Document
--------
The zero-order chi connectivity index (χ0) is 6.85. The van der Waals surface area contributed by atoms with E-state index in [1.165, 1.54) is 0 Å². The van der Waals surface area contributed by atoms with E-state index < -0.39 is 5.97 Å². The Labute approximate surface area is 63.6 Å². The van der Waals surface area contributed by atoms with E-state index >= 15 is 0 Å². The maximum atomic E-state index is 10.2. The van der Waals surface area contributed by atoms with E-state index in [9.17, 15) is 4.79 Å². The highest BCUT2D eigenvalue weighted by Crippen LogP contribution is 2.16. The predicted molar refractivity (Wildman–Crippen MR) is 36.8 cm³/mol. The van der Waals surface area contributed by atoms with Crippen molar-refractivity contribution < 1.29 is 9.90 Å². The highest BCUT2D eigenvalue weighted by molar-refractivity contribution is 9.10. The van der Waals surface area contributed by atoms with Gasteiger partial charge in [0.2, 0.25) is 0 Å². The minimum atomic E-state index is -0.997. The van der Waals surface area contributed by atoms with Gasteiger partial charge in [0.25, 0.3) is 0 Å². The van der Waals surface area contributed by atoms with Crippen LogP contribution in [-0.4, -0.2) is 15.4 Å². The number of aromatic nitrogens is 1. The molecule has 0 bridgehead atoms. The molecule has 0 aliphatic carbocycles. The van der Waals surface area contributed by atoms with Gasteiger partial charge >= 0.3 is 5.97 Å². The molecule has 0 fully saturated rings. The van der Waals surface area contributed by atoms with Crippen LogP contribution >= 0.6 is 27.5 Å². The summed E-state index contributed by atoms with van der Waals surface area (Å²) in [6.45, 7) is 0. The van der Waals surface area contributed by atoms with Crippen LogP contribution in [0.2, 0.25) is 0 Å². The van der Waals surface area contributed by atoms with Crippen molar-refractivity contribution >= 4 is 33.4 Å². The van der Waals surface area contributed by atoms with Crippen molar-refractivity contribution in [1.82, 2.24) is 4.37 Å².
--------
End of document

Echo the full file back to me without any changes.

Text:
The zero-order chi connectivity index (χ0) is 6.85. The van der Waals surface area contributed by atoms with E-state index in [1.165, 1.54) is 0 Å². The van der Waals surface area contributed by atoms with E-state index < -0.39 is 5.97 Å². The Labute approximate surface area is 63.6 Å². The van der Waals surface area contributed by atoms with E-state index >= 15 is 0 Å². The maximum atomic E-state index is 10.2. The van der Waals surface area contributed by atoms with E-state index in [9.17, 15) is 4.79 Å². The highest BCUT2D eigenvalue weighted by Crippen LogP contribution is 2.16. The predicted molar refractivity (Wildman–Crippen MR) is 36.8 cm³/mol. The van der Waals surface area contributed by atoms with Crippen molar-refractivity contribution < 1.29 is 9.90 Å². The highest BCUT2D eigenvalue weighted by molar-refractivity contribution is 9.10. The van der Waals surface area contributed by atoms with Gasteiger partial charge in [0.2, 0.25) is 0 Å². The minimum atomic E-state index is -0.997. The van der Waals surface area contributed by atoms with Gasteiger partial charge in [0.25, 0.3) is 0 Å². The van der Waals surface area contributed by atoms with Crippen LogP contribution in [-0.4, -0.2) is 15.4 Å². The number of aromatic nitrogens is 1. The molecule has 0 bridgehead atoms. The molecule has 0 aliphatic carbocycles. The van der Waals surface area contributed by atoms with Gasteiger partial charge >= 0.3 is 5.97 Å². The molecule has 0 fully saturated rings. The van der Waals surface area contributed by atoms with Crippen LogP contribution >= 0.6 is 27.5 Å². The summed E-state index contributed by atoms with van der Waals surface area (Å²) in [6.45, 7) is 0. The van der Waals surface area contributed by atoms with Crippen LogP contribution in [0.2, 0.25) is 0 Å². The van der Waals surface area contributed by atoms with Crippen molar-refractivity contribution >= 4 is 33.4 Å². The van der Waals surface area contributed by atoms with Crippen molar-refractivity contribution in [1.82, 2.24) is 4.37 Å².